BACKGROUND: This paper provides an insightful quantitative ethnoecological analysis and affirms that agro-pastoralists have a multiplicity of criteria for valuating their natural forage resources. Rural households in West Africa are not only confronted with water resource scarcity but also have to cope with limited forage resources to feed livestock in both wet and dry seasons based on local knowledge. Local agro-pastoral social-ecological systems (SESs) in the study areas stem from the daily utilization of available forage resources by dominant domestic livestock (cattle, goats, and sheep) over the years...
October 23, 2018: Journal of Ethnobiology and Ethnomedicine
Binsheng Luo, Yujing Liu, Bo Liu, Sizhao Liu, Beixi Zhang, Linghan Zhang, Chunrui Lin, Yan Liu, Edward J Kennelly, Zhiyong Guo, Chunlin Long
BACKGROUND: The traditional medicinal markets held during the Dragon Boat Festival are common and important in China's countryside. In Jianghua, a Yao autonomous county in Hunan Province in China, the medicinal market also plays an important role for the application, conservation, and communication of traditional Yao medicinal knowledge. METHODS: During the Dragon Boat Festival in 2016 and 2017, ethnobotanical surveys and inventories were conducted in the medicinal market of Jianghua County, and voucher plant specimens were collected, identified, and deposited in a herbarium...
October 17, 2018: Journal of Ethnobiology and Ethnomedicine
Wedson Medeiros Silva Souto, Raynner Rilke Duarte Barboza, Hugo Fernandes-Ferreira, Arnaldo José Correia Magalhães Júnior, Julio Marcelino Monteiro, Érika de Araújo Abi-Chacra, Rômulo Romeu Nóbrega Alves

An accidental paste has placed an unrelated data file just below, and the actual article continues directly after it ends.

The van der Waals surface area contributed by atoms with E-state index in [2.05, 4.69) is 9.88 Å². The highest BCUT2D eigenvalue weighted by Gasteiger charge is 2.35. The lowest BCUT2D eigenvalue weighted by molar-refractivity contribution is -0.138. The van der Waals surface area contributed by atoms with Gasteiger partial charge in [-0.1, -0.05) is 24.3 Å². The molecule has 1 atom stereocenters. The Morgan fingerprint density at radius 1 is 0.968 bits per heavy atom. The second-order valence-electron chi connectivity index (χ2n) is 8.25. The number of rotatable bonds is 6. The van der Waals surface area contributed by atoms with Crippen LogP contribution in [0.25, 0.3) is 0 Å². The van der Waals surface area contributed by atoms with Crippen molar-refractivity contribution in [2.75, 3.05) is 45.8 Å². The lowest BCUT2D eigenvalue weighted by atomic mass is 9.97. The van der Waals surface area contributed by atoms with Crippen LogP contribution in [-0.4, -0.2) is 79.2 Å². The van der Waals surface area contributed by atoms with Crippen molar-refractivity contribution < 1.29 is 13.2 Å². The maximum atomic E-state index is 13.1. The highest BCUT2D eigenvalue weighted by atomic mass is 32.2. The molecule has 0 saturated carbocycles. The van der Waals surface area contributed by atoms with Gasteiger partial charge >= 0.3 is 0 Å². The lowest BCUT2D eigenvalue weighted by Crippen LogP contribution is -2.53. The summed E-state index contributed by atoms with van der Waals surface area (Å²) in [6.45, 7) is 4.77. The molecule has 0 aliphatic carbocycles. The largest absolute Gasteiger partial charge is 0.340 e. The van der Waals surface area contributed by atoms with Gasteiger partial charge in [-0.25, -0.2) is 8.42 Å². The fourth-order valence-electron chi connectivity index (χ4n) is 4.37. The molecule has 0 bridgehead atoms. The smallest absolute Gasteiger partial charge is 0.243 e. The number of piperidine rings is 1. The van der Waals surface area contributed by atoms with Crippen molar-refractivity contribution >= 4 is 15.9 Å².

BACKGROUND: Hunting wildlife for medicinal purposes is a widespread practice throughout Brazil; however, studies about the animals used for zootherapeutic practices have been performed almost exclusively with traders (herbalists) and end consumers, and not hunters. This makes it difficult to completely understand the market chain, trade strategies, and drivers of this practice. The present study investigated the species hunted or trapped for traditional medicinal uses by collecting data about the use and trade of the zootheurapeutic species...
September 17, 2018: Journal of Ethnobiology and Ethnomedicine
Aminata Séré, Adjima Bougma, Judicaël Thomas Ouilly, Mamadou Traoré, Hassane Sangaré, Anne Mette Lykke, Amadé Ouédraogo, Olivier Gnankiné, Imaël Henri Nestor Bassolé
BACKGROUND: Insects play an important role as a diet supplement in Burkina Faso, but the preferred insect species vary according to the phytogeographical zone, ethnic groups, and gender. The present study aims at documenting indigenous knowledge on edible insects in Burkina Faso. METHODS: A structured ethno-sociological survey was conducted with 360 informants in nine villages located in two phytogeographical zones of Burkina Faso. Identification of the insects was done according to the classification of Scholtz...
September 14, 2018: Journal of Ethnobiology and Ethnomedicine